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Inspection and Maintenance of Shafts and Mine Cages are Essential

Mining companies specializing in underground mining know that each mine is unique as each deposit has its own set of geologic, geochemical, and geophysical characteristics. The same holds true for mine shafts and mining cages and, though they are built in accordance to applicable standards and regulations, they are ultimately designed to meet the needs of the operation and the site.

Mine Cages

Lack of Inspections can Result in Lost Revenues

Regardless of how shafts and cages are built, they are subject to the forces of gravity, corrosion, and age. Ignoring the effect of these elements can cause an unplanned shutdown, which can have a negative economic impact on an underground mining operation.

A Mullan, Idaho mining site, for example, was ordered to be closed a few years ago after the discovery of an accumulation of dirt and concrete material in the shaft. The site was on maintenance status for a year, and the mining company responsible had to spend over US$30 million on shaft rehabilitation alone. The company also lost an estimated US$135 million due to unrealized silver, lead, and zinc revenues.

“Chairing the Cage”

Only recently, a Canadian mining company was ordered by the Ministry of Labour to incorporate daily mining cage inspections. In their decision released in April, the Ministry ruled that inspections of the safety catches on mining shaft elevators must be done daily, a process often called “chairing the cage”. Failing to do so compromises the safety catches, or the dogs, rendering them unable to spin or bite into the wooden timbers found in the shaft and stop any free-fall.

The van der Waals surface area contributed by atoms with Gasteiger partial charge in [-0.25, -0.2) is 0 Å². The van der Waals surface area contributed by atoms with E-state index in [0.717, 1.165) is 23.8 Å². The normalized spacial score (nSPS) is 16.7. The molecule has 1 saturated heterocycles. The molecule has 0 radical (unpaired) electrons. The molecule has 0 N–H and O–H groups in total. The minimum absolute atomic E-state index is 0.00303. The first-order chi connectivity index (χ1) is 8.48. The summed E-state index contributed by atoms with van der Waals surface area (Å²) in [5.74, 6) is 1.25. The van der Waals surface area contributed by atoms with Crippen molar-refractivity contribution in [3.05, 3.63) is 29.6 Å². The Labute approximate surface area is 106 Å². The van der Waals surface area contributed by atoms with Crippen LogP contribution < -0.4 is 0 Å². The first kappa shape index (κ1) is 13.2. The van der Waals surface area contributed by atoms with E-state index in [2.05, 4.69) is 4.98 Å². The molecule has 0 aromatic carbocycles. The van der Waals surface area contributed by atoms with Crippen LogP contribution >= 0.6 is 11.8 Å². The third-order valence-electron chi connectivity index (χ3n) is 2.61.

The same requirement for mining sites has also been declared by the Occupational Health and Safety Act, which requires these dogs “to be examined for any defects on a daily basis.” This is due to the fact that a dog can seize in less than a week, endangering workers and creating higher risk for an unplanned shutdown.

More Streamlined Inspections

Some companies have been utilizing technology for more streamlined inspection processes. One particular inspection system made use of lasers, Global Positioning System, and Inertial Navigation System, to allow for the inspection of mine shafts without interfering with production.

Such technologies can further ensure that mine operations are continuously operating efficiently. It’s also important for mining companies to work with equipment manufacturers, like Wabi Iron & Steel Corp., to ensure that they acquire customized mine cages to suit their individual needs.

Scaling-up Shaft Safety, Engineering and Mining Journal
Mining company loses fight to skip daily cage inspections, Northern Life